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Appears in Collections:Biological and Environmental Sciences Journal Articles
Peer Review Status: Refereed
Title: Forage use and niche partitioning by non-native bumblebees in New Zealand: Implications for the conservation of their populations of origin
Author(s): Lye, Gillian
Kaden, J C
Park, Kirsty
Goulson, Dave
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Keywords: Bombus
species introduction
invasive weeds
Environmental management
Bublebees New Zeland
Issue Date: Dec-2010
Date Deposited: 24-Aug-2011
Citation: Lye G, Kaden JC, Park K & Goulson D (2010) Forage use and niche partitioning by non-native bumblebees in New Zealand: Implications for the conservation of their populations of origin. Journal of Insect Conservation, 14 (6), pp. 607-615.
Abstract: Bumblebees were introduced into New Zealand from the UK approximately 120 years ago and four species became established. Two of these, Bombus terrestris and B. hortorum, are common in Europe whilst two, B. ruderatus and B. subterraneus, have experienced declines, and the latter is now extinct in the UK. The presence of these species in New Zealand presents an opportunity to study their ecology in a contrasting environment. Forage visits made by bumblebees in New Zealand were recorded across a season. Ninety six percent of visits were to six non-native forage plants (Cirsium vulgare, Echium vulgare, Hypericum perforatum, Lotus corniculatus, Lupinus polyphyllus and Trifolium pratense). All but L. polyphyllus are European plant species, and three are noxious weeds in New Zealand. Several of these plants have decreased in abundance in the UK, providing a potential explanation for the declines of B. ruderatus and B. subterraneus in Britain. In contrast to studies conducted elsewhere, B. ruderatus, B. terrestris and B. hortorum did not differ in diet breadth and overlap in forage use was high, probably due to the reduced diversity of bumblebee forage plants present in New Zealand. Diel partitioning of forage use between the species was observed, with foraging activity of B. hortorum greatest in the morning and evening, B. ruderatus greatest in the middle of the day and B. terrestris intermediate between the two. These patterns correspond to the climatic preferences of each species as evidenced by their geographic ranges. Implications for bumblebee conservation in the UK are discussed.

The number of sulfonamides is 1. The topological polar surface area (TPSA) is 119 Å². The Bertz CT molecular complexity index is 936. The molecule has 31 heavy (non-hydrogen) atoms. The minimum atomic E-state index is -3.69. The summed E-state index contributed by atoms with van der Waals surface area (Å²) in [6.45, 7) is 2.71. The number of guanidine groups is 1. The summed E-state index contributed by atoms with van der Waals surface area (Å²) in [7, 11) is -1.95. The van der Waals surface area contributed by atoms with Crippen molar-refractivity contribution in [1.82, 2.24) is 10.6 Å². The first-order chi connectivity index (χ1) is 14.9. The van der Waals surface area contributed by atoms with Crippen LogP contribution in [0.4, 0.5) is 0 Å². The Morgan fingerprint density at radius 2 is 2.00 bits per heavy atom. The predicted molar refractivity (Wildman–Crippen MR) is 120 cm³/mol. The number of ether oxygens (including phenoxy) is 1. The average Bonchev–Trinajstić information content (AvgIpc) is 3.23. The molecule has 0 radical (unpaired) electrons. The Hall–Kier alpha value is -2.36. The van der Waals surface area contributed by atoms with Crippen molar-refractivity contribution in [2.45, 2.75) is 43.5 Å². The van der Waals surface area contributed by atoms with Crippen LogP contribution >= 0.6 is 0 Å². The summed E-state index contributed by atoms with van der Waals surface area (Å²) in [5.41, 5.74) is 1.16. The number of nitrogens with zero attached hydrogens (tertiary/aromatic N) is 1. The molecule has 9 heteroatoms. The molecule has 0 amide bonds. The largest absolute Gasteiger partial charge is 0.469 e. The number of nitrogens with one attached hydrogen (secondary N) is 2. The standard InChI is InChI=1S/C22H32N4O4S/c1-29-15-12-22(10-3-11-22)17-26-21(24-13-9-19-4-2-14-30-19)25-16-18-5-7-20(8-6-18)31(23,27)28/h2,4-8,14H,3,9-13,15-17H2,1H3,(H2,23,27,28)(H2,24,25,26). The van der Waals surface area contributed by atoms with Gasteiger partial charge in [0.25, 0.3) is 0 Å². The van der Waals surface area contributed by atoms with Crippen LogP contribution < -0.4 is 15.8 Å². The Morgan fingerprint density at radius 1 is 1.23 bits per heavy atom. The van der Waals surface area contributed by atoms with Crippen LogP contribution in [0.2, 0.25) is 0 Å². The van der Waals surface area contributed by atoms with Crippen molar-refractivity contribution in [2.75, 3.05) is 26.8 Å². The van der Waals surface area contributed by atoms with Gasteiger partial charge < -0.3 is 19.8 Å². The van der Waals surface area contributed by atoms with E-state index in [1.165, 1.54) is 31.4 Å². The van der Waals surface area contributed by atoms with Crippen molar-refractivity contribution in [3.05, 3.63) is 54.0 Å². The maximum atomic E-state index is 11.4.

DOI Link: 10.1007/s10841-010-9287-1
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